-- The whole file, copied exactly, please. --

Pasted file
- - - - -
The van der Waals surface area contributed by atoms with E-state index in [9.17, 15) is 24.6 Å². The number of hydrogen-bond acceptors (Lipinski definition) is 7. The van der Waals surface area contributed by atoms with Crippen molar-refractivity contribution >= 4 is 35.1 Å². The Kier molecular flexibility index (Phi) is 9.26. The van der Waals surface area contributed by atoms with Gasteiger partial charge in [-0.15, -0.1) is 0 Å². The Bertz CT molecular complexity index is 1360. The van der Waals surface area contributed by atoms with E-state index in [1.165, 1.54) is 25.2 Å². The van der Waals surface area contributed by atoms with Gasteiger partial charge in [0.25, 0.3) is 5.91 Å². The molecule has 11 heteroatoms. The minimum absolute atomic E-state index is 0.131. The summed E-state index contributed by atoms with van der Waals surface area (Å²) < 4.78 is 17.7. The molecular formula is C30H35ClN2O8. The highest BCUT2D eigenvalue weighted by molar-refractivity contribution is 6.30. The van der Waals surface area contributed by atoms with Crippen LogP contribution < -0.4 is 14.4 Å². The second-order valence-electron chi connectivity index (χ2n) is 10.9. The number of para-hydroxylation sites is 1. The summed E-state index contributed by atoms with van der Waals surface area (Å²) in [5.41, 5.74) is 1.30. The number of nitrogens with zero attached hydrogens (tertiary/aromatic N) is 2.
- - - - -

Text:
The van der Waals surface area contributed by atoms with E-state index in [9.17, 15) is 24.6 Å². The number of hydrogen-bond acceptors (Lipinski definition) is 7. The van der Waals surface area contributed by atoms with Crippen molar-refractivity contribution >= 4 is 35.1 Å². The Kier molecular flexibility index (Phi) is 9.26. The van der Waals surface area contributed by atoms with Gasteiger partial charge in [-0.15, -0.1) is 0 Å². The Bertz CT molecular complexity index is 1360. The van der Waals surface area contributed by atoms with E-state index in [1.165, 1.54) is 25.2 Å². The van der Waals surface area contributed by atoms with Gasteiger partial charge in [0.25, 0.3) is 5.91 Å². The molecule has 11 heteroatoms. The minimum absolute atomic E-state index is 0.131. The summed E-state index contributed by atoms with van der Waals surface area (Å²) < 4.78 is 17.7. The molecular formula is C30H35ClN2O8. The highest BCUT2D eigenvalue weighted by molar-refractivity contribution is 6.30. The van der Waals surface area contributed by atoms with Crippen LogP contribution < -0.4 is 14.4 Å². The second-order valence-electron chi connectivity index (χ2n) is 10.9. The number of para-hydroxylation sites is 1. The summed E-state index contributed by atoms with van der Waals surface area (Å²) in [5.41, 5.74) is 1.30. The number of nitrogens with zero attached hydrogens (tertiary/aromatic N) is 2.